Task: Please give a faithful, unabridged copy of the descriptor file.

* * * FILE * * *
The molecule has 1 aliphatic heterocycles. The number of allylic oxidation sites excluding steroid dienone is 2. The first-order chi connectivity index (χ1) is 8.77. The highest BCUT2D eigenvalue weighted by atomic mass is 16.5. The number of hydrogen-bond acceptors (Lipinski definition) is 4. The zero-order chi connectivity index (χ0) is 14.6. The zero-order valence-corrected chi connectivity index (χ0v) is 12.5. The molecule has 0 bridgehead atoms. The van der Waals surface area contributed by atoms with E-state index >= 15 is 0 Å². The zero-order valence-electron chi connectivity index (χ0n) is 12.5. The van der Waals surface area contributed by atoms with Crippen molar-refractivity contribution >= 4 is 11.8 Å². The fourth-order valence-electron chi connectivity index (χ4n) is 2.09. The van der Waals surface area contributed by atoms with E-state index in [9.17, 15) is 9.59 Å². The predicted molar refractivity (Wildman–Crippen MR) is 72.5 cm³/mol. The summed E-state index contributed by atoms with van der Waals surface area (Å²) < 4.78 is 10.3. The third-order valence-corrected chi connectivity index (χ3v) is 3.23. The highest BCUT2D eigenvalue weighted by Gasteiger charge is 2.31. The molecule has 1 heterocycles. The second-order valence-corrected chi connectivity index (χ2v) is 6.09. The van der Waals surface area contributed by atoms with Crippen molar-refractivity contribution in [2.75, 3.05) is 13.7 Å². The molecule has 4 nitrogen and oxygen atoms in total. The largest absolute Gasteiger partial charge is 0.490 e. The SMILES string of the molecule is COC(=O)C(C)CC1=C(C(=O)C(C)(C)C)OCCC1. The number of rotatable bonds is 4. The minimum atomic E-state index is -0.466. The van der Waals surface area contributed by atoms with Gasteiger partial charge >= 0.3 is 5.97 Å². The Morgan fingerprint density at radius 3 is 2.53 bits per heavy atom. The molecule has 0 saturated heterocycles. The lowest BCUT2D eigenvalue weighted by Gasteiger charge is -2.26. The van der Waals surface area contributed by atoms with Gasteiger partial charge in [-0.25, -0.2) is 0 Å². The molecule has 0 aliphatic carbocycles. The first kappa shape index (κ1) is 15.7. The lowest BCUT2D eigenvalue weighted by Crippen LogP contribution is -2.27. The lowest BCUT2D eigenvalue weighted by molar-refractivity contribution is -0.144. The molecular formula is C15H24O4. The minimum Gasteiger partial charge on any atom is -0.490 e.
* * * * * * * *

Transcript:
The molecule has 1 aliphatic heterocycles. The number of allylic oxidation sites excluding steroid dienone is 2. The first-order chi connectivity index (χ1) is 8.77. The highest BCUT2D eigenvalue weighted by atomic mass is 16.5. The number of hydrogen-bond acceptors (Lipinski definition) is 4. The zero-order chi connectivity index (χ0) is 14.6. The zero-order valence-corrected chi connectivity index (χ0v) is 12.5. The molecule has 0 bridgehead atoms. The van der Waals surface area contributed by atoms with E-state index >= 15 is 0 Å². The zero-order valence-electron chi connectivity index (χ0n) is 12.5. The van der Waals surface area contributed by atoms with Crippen molar-refractivity contribution >= 4 is 11.8 Å². The fourth-order valence-electron chi connectivity index (χ4n) is 2.09. The van der Waals surface area contributed by atoms with E-state index in [9.17, 15) is 9.59 Å². The predicted molar refractivity (Wildman–Crippen MR) is 72.5 cm³/mol. The summed E-state index contributed by atoms with van der Waals surface area (Å²) < 4.78 is 10.3. The third-order valence-corrected chi connectivity index (χ3v) is 3.23. The highest BCUT2D eigenvalue weighted by Gasteiger charge is 2.31. The molecule has 1 heterocycles. The second-order valence-corrected chi connectivity index (χ2v) is 6.09. The van der Waals surface area contributed by atoms with Crippen molar-refractivity contribution in [2.75, 3.05) is 13.7 Å². The molecule has 4 nitrogen and oxygen atoms in total. The largest absolute Gasteiger partial charge is 0.490 e. The SMILES string of the molecule is COC(=O)C(C)CC1=C(C(=O)C(C)(C)C)OCCC1. The number of rotatable bonds is 4. The minimum atomic E-state index is -0.466. The van der Waals surface area contributed by atoms with Gasteiger partial charge >= 0.3 is 5.97 Å². The Morgan fingerprint density at radius 3 is 2.53 bits per heavy atom. The molecule has 0 saturated heterocycles. The lowest BCUT2D eigenvalue weighted by Gasteiger charge is -2.26. The van der Waals surface area contributed by atoms with Gasteiger partial charge in [-0.25, -0.2) is 0 Å². The molecule has 0 aliphatic carbocycles. The first kappa shape index (κ1) is 15.7. The lowest BCUT2D eigenvalue weighted by Crippen LogP contribution is -2.27. The lowest BCUT2D eigenvalue weighted by molar-refractivity contribution is -0.144. The molecular formula is C15H24O4. The minimum Gasteiger partial charge on any atom is -0.490 e.